How does Minnesota’s air quality compare to other regions?
Fine particle pollution in Minnesota is much lower than many areas of the world. Across the United States, the highest levels of fine particle pollution are typically measured in the industrial Midwest and Eastern states. While fine particle pollution in the U.S. has decreased since the Clean Air Act went into effect, some areas of the country continue to experience unhealthy levels of fine particle pollution. In Minnesota, annual average fine particle concentrations are below levels of health concern, but fine particle pollution can reach unhealthy levels several days each year.
Fine particle pollution is lowest in the northern areas of the state, while the highest fine particle levels are measured in the most densely populated areas such as the Twin Cities and Rochester.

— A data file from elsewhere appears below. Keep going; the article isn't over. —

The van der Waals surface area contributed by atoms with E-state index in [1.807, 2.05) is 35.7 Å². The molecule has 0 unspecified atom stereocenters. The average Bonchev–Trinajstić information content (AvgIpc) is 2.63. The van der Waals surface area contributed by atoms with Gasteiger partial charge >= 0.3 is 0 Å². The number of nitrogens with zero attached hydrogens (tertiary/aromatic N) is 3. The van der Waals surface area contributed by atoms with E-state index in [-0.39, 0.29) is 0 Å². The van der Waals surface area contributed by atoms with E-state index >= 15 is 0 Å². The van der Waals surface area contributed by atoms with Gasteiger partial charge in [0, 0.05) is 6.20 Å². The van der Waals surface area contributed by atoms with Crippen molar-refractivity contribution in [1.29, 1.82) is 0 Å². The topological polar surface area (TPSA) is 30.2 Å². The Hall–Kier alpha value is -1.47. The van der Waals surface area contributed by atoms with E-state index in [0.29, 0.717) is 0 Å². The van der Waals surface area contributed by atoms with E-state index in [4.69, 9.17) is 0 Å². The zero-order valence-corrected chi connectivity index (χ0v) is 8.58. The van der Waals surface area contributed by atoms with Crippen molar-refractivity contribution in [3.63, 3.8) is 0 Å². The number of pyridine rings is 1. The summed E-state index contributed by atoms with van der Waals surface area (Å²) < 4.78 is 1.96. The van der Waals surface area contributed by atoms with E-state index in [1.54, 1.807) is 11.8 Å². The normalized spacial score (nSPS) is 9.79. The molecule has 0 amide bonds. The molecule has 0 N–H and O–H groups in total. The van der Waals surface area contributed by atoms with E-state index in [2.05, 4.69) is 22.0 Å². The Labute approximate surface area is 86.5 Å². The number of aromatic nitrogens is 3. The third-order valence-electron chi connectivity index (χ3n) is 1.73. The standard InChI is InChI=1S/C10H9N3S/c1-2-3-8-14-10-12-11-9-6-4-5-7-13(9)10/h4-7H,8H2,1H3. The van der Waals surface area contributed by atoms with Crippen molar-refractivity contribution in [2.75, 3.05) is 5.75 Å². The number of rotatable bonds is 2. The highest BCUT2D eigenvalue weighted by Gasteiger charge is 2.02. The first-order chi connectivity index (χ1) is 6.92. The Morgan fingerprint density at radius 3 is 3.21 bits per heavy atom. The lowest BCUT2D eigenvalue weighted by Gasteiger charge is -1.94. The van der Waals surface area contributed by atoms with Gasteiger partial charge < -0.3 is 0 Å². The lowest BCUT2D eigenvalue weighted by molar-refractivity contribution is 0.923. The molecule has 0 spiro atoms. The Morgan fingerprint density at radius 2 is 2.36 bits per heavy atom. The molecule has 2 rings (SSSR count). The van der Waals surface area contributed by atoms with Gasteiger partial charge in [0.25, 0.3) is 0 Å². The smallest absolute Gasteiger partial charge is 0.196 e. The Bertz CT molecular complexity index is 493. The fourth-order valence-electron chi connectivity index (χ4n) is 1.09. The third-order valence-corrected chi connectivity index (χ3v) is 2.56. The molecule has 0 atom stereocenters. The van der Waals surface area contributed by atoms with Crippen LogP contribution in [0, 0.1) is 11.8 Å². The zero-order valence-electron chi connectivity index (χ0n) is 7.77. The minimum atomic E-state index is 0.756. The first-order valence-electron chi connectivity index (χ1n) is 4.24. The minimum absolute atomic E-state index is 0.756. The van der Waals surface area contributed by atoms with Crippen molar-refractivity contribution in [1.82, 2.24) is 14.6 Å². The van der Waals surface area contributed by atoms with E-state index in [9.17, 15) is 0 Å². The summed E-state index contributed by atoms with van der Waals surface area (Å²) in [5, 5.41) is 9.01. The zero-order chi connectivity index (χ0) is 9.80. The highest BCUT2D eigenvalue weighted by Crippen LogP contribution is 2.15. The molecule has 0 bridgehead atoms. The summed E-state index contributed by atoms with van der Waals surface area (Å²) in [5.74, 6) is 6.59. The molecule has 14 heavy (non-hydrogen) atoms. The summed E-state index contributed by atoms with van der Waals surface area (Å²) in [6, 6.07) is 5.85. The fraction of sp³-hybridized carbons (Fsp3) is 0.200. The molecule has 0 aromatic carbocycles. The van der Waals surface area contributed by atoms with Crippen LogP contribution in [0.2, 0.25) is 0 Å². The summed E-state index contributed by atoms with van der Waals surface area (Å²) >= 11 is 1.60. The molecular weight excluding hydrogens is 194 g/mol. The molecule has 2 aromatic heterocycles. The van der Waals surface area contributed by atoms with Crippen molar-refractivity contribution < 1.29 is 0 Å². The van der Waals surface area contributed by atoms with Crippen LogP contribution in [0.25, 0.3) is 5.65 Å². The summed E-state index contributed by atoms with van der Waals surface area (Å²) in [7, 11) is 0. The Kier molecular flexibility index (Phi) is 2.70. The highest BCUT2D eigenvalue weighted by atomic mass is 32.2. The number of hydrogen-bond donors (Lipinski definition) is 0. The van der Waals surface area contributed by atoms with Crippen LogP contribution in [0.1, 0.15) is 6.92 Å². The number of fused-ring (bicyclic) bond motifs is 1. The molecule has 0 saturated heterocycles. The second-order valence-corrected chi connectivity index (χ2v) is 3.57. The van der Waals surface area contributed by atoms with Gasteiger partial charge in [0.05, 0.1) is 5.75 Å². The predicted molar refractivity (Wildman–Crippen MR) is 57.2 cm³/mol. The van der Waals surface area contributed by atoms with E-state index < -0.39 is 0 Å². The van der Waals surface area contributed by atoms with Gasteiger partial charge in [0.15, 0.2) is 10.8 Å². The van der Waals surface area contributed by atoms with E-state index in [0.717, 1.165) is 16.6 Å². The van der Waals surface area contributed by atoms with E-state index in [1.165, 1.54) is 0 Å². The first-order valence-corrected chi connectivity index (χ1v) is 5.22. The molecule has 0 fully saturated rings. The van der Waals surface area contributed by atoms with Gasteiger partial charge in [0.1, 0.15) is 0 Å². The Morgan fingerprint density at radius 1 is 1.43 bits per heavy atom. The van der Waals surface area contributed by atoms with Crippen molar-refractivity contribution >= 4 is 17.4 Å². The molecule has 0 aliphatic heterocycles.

Overview of fine particle pollution and information about fine particle pollution in Minnesota. (June 2013)
Minneapolis and St. Paul
Annual differences in weather conditions influence the number of unhealthy days each year, but on average fewer than 1% of all days are unhealthy for fine particle pollution.
Monitoring results indicate that fine particle levels are very similar across monitoring sites in St. Paul. Compared to other metro sites, fine particle concentrations are slightly higher in St. Paul.
Twin Cities suburbs
Fine particle levels in suburban locations are generally lower than pollution levels measured in the urban core cities of Minneapolis and St. Paul. Across suburban sites, annual average fine particle pollution levels are very similar. However, on a daily basis, suburban air pollution levels are sensitive to prominent wind directions. When a location is downwind of the urban core cities of Minneapolis and St. Paul, fine particle concentrations in the downwind area are more likely to increase.